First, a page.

Before I start this review, I'd like to thank Julie from Microsoft
for providing TechFreaks with this product to review.
|Silver and Navy. || ||What's up with his hair?|
Computer mice have become more advanced over the years, transforming from the simple corded two-button balled mouse to a behemoth featuring no wires, twenty optical lasers, and an assortment of buttons that no one will ever amount to use them all. Each new advancement brings a new technology, new features, and, most importantly, new (and strategically placed) buttons. With the newest addition out of Redmond, it appears Microsoft has taken a step back to create a simple yet appealing mouse for the common user. Teaming up with world renowned designer, Philippe Starck, Microsoft has created a mouse with appearance the top priority. Will a simpler mouse appeal to the average computer user? Could Microsoft possibly have a trick up their sleeve that will make the Starck ideal for gamers and precision graphic designers? Let's find out.
|Top View|| ||Turned On|
|Side View|| ||Turned On|
|Roll Over. Good Mouse!|
Today I review the Microsoft Optical Mouse by S+arck. Note the + in place of the t, if Philippe really wanted to be elite, he'd go the full nine-yards and would change his name to 5+4|2(|<.
The S+arck mouse comes packaged in a well presented casing: the border a metallic silver, a clear plastic displaying the S+arck mouse against a crisp navy background, and the S+arck mouse, the focal point of the packaging. Microsoft knows how to market to the customer. The S+arck mouse features a hemispherical design, meaning it can be comfortably used by both left and right hand users. The mouse is a light shade of silver and contains a lighted strip that runs length wise around the entire mouse. There are two versions of the mouse, the only difference between the two is the color of the strip, one is blue, the other orange. The bottom of the mouse retains the light silver color with the blue center strip running North-South through it. In the middle of the mouse is a red optical light which blends very well with the existing silver and blue. The S+arck mouse glides effortlessly on four white Teflon feet on all mousing surfaces I tested: Xtrac Hammer, EverGlide fuZe and a regular cloth mat.
|Lights Out...|| ||...Guerilla Radio|
All aesthetics aside, the S+arck mouse surprisingly only features two buttons and a scroll-wheel. The left-click and right-click buttons encompass ~75% of the left and right portions of the mouse and while it appears there are two side buttons, they are actually pieces of plastic that somehow "add" to the design. The lack of buttons come as a huge blow as internet browsing was almost painful, no back button really struck a nerve. Other than the lack of a back button, no complaints with web browsing, let's see how it fares during an intense game or two. Button configurations in games deal almost completely with the keyboard (minus using the mouse to aim and fire), so two buttons shouldn't really hold back the S+arck mouse. The mouse was surprisingly impressive and precise; it isn't an easy task gunning down people with a rail gun, but the S+arck mouse made it easier. Unfortunately, the S+arck mouse would sporadically dart to the top-right or bottom-left corners of the screen. I experienced this problem with all three mouse-pads and in both Quake III: Arena and Unreal Tournament 2004, so this probably is an isolated case.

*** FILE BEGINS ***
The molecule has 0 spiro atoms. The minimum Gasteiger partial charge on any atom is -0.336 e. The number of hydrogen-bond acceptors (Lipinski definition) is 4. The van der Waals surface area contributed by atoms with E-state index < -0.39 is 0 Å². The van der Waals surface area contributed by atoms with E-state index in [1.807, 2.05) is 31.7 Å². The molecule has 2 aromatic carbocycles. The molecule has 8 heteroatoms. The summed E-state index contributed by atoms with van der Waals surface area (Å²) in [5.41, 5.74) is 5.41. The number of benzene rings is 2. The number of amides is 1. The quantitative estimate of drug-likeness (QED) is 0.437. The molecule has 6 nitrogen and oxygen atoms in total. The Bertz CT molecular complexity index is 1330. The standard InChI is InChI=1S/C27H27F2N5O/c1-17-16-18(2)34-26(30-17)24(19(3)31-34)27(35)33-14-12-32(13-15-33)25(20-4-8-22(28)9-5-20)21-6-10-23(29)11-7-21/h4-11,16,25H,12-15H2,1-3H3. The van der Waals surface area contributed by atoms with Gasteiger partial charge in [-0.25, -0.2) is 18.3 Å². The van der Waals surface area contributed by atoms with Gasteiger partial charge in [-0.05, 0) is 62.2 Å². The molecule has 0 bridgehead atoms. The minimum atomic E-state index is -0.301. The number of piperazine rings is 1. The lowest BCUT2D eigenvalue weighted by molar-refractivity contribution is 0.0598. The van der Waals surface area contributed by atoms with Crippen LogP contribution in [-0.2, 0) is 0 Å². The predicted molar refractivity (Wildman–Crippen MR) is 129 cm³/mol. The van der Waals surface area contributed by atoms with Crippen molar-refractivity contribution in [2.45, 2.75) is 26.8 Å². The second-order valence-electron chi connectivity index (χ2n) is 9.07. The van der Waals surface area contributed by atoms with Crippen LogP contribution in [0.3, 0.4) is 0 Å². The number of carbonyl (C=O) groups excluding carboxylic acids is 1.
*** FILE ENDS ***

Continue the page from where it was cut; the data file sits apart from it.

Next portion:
There is no doubting that the Optical Mouse by S+arck is very elegant and stylish, but other than looks, the S+arck mouse fails to bring anything new to the table other than a designer's name. Two buttons and a scroll-wheel is no longer acceptable, at the very least there should be a third, side button. The performance of the S+arck is good; it is very responsive and accurate. The only problem I ran into was the every-now-and-then dash to the corner of the screen. In a press kit Microsoft included with my S+arck mouse, it answered any questions. Will there be another revision of the S+arck mouse or will there be another designer mouse? Microsoft hasn't officially confirmed or denied anything right now; they're currently "testing the waters." Will there be a cordless version of the S+arck? No, the lighted strip would cause the batteries to drain very quickly. The only solution I could possibly see to a cordless version of the S+arck was if there was a charging base, similar to the MX700. Computer enthusiasts aren't known for their stunning fashion sense and designer items, so the thought of sacrificing features for looks probably isn't going to go over well. To common users, especially left-handed ones, this mouse deserves a decent amount of consideration.
- Finally a mouse lefties can use
- Two Buttons
- Sporadic darts to corners of the screen.
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